Fish Sauce: Exploring The Garum, An Ancient Roman Condiment

Garum is a fermented fish sauce that held great significance in ancient Roman cuisine. It was a staple condiment widely used by the Romans to enhance the flavors of their dishes. Garum was made by fermenting fish, typically mackerel or anchovies, with salt and various herbs and spices. Its origins can be traced back to ancient Greece, but it gained immense popularity in ancient Rome, becoming an integral part of their culinary culture. The Romans used Garum as a seasoning, a flavour enhancer, and even as a standalone condiment. Its rich umami taste and ability to preserve food made it a sought-after ingredient in Roman kitchens.

Garum held significant cultural and culinary importance in ancient Rome. It was considered a luxury item and a symbol of refinement. Garum production was a thriving industry, with specialised factories dedicated to its preparation. Fish, usually mackerel or anchovies, were mixed with salt and left to ferment for weeks or months. The resulting liquid, rich in flavours and nutrients, was highly valued.

Garum played a vital role in everyday Roman meals. It was used as a condiment to enhance the taste of various dishes, including meats, vegetables, and sauces. The Romans considered it an essential ingredient in their culinary repertoire, adding depth, umami, and a savoury tang to their food. Its use extended to the wealthiest households and even the humblest street food stalls. Garum was versatile and adaptable, finding its way into stews, marinades, dressings, and even desserts. Its popularity endured for centuries, showcasing its integral role in ancient Roman gastronomy.

Culinary Uses

Garum was a versatile ingredient used in a variety of ways in ancient Roman recipes. Its primary role was to enhance flavours, add umami richness, and preserve foods. It was employed as a seasoning and condiment in numerous dishes, including meat and fish preparations, vegetables, and sauces. Garum's ability to intensify flavours made it a popular choice among Roman cooks.

In addition to its seasoning qualities, Garum also served as a natural preservative. It helped extend the shelf life of perishable ingredients, particularly fish and meat. This was especially crucial at a time when refrigeration did not exist.

Specific dishes that prominently featured Garum include the famous "Garum Mulsum," a sauce made by combining Garum with honey and wine. Another example is "Isicia Omentata," a dish consisting of minced meat flavoured with Garum, pepper, wine, and various herbs. "Patina," a type of savoury custard, often incorporates Garum for added depth of flavour. Moreover, Garum was commonly used in Roman soups, stews, and various vegetable-based dishes, contributing its distinctive taste to the overall culinary experience.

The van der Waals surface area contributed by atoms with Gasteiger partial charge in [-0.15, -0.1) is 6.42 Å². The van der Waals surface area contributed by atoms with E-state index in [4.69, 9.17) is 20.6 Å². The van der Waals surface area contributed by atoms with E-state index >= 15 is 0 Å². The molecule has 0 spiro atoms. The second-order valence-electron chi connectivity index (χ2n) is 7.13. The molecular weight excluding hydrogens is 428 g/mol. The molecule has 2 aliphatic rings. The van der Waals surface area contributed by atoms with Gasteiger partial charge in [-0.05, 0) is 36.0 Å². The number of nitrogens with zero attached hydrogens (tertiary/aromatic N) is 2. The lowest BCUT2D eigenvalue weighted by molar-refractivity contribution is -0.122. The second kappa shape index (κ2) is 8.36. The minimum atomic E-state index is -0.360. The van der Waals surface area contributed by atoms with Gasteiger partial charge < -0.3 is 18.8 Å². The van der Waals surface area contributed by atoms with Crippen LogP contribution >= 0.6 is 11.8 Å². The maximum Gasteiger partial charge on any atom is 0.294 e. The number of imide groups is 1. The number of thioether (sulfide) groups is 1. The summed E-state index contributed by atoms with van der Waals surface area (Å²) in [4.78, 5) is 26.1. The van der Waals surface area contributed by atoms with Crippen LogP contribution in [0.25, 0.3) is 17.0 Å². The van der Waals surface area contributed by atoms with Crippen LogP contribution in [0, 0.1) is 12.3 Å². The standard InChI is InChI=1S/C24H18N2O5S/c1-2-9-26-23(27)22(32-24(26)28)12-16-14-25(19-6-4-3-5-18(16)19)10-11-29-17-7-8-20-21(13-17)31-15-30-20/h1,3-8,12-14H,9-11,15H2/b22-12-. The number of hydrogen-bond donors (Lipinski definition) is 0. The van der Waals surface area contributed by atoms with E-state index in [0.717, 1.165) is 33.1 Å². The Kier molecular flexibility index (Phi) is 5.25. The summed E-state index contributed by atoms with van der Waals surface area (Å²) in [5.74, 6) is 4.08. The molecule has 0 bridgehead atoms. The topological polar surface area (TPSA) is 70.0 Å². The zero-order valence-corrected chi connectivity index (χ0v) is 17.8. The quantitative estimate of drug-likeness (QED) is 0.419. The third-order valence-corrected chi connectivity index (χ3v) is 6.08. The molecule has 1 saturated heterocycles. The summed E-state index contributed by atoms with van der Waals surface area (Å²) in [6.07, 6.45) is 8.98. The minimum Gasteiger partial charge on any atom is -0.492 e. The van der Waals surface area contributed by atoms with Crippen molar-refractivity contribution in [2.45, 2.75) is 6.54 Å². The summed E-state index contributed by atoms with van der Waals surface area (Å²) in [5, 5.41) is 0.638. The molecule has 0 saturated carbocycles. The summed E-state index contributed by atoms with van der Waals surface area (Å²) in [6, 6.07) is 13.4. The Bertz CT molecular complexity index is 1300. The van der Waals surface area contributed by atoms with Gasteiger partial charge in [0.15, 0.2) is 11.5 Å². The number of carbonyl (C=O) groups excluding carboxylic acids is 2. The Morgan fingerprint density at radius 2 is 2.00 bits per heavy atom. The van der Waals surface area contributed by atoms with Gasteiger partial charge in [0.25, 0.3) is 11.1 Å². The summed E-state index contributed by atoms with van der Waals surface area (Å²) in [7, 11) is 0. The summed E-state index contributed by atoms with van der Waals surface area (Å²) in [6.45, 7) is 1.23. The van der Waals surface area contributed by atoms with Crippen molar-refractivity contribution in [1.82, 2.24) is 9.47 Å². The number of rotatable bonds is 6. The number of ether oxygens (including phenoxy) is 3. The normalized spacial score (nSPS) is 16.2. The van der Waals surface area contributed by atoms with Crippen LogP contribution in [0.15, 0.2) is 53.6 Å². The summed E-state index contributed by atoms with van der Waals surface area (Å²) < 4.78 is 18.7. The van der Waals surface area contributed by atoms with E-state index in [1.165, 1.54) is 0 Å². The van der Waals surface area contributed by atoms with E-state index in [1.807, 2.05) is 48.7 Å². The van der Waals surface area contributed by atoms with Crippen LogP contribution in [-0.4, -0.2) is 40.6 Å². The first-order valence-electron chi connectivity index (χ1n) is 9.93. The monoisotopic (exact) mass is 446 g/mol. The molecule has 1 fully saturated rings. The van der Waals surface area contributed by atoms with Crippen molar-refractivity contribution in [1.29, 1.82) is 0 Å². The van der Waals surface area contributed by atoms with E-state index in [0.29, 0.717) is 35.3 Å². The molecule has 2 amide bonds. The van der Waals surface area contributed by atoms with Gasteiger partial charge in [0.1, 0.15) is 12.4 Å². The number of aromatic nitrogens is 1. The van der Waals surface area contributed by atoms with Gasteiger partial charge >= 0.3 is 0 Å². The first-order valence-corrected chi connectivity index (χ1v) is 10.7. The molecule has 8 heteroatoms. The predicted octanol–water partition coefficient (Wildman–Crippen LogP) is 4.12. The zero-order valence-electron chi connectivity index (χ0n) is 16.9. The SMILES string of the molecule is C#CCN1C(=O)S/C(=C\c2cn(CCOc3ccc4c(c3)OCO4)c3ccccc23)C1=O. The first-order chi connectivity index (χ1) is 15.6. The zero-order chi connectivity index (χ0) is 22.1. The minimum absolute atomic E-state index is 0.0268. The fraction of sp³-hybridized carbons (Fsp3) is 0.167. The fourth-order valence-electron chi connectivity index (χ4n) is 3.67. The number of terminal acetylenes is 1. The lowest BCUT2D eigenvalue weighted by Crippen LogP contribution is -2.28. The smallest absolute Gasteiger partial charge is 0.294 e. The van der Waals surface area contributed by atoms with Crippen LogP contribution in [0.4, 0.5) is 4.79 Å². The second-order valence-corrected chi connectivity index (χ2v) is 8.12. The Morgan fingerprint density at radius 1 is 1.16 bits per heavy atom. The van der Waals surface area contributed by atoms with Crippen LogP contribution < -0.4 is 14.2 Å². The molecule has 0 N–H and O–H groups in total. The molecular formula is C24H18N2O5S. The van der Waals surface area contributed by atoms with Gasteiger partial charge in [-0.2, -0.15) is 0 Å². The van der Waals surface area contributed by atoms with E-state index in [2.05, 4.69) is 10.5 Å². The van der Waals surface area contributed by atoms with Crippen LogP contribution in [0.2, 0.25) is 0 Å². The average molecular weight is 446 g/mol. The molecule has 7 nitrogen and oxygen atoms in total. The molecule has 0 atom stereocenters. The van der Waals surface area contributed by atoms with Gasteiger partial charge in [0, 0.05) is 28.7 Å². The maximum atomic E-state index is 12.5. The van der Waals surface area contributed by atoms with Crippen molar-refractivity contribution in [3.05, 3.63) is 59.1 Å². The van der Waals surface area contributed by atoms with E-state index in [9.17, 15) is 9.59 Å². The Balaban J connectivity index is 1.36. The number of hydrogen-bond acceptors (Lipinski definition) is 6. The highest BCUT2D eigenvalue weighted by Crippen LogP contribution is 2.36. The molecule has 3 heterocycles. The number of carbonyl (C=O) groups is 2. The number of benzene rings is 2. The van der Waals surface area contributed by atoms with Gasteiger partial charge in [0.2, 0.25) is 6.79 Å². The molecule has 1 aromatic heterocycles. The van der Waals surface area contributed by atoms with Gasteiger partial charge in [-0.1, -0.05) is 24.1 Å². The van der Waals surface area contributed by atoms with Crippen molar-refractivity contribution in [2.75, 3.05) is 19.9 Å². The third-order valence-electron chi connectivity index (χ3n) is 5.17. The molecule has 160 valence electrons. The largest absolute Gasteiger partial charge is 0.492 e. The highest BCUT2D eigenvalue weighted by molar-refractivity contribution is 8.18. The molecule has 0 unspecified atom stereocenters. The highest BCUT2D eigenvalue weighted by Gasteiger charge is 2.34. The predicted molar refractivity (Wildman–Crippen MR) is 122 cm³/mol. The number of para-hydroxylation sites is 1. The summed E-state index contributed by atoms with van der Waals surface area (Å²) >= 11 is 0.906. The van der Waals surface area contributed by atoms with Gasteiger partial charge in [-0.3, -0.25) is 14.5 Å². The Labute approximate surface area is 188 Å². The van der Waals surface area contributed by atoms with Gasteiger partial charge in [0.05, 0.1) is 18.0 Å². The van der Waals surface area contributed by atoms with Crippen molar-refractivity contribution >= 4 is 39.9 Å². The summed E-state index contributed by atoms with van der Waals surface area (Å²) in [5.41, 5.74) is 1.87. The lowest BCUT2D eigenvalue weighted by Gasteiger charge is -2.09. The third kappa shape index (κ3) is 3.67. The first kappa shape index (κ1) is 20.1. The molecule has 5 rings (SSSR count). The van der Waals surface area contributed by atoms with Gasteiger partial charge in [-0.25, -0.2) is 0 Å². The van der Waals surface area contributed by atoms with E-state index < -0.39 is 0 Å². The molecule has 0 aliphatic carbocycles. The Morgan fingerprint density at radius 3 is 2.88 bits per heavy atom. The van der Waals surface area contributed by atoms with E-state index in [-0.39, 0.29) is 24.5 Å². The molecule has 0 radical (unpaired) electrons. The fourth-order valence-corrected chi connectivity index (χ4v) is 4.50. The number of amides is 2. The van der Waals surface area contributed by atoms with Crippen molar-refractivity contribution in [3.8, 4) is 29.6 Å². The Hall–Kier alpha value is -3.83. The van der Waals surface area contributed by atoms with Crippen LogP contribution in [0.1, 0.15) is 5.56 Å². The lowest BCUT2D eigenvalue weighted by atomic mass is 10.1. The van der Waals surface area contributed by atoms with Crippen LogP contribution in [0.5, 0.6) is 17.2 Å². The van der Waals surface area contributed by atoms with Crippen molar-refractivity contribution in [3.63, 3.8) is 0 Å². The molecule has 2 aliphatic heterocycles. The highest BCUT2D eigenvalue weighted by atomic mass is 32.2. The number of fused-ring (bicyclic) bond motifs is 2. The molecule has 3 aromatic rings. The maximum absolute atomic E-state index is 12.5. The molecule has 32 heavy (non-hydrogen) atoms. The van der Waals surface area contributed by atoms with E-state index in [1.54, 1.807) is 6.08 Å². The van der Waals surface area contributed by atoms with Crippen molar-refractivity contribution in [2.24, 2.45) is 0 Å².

In conclusion, Garum held immense historical and culinary significance in ancient Roman cuisine. It served as a prized condiment, flavour enhancer, and preservative, adding depth and umami to a wide range of dishes. The ongoing fascination with ancient Roman cuisine has sparked a revival of interest in Garum and other traditional Roman dishes. As scholars, chefs, and enthusiasts delve deeper into the culinary heritage of ancient Rome, there is potential for further research and exploration of ancient Roman recipes, including the production and uses of Garum, offering insights into the gastronomic practises of the past.

Recipe For Garum

Creating an authentic Garum recipe can be quite challenging due to the lack of precise historical documentation. However, based on historical references and modern interpretations, here's a detailed 


2 pounds of small, oily fish (such as anchovies, sardines, or mackerel)

2 pounds of sea salt (preferably non-iodized)

Herbs and spices (optional, such as bay leaves, coriander seeds, or fennel seeds)


1. Clean the fish:

Gut and clean the fish thoroughly, removing the heads, tails, and internal organs.

Rinse the fish in cold water to remove any remaining impurities.

2. Layering and salting:

Prepare a large, non-reactive container like a ceramic or glass jar.

Spread a layer of sea salt at the bottom of the container.

Arrange a layer of fish on top of the salt, making sure they are tightly packed.

Sprinkle a generous layer of sea salt over the fish, covering them completely.

Repeat the layering process until all the fish are used, ensuring each layer is well salted.

3. Optional herbs and spices:

If desired, you can add a few bay leaves, coriander seeds, or fennel seeds between the layers of fish for additional flavour.

4. Pressing and fermentation:

Place a weight on top of the fish to compress them and ensure they remain submerged in their own juices.

Cover the container with a breathable cloth or plastic wrap with small holes to allow air circulation.

Store the container in a cool, dark place with a stable temperature between 15 and 25°C (59 and 77°F).

Allow the fish to ferment for at least several weeks to several months, depending on personal preference. The longer the fermentation, the stronger the flavour.

5. Straining and bottling:

After the desired fermentation period, strain the liquid from the container, using a fine-mesh sieve or cheesecloth to remove any solids.

Transfer the liquid, which is the Garum, into clean, airtight bottles or jars for storage.

Note: This recipe is a general guideline, and the proportions and fermentation time can be adjusted based on personal preference and experimentation. It is advisable to research further and consult experts or historical sources for a more authentic approach.

Please note that fermenting fish can produce strong odours, so proper ventilation and consideration for personal sensitivities should be taken into account when preparing Garum.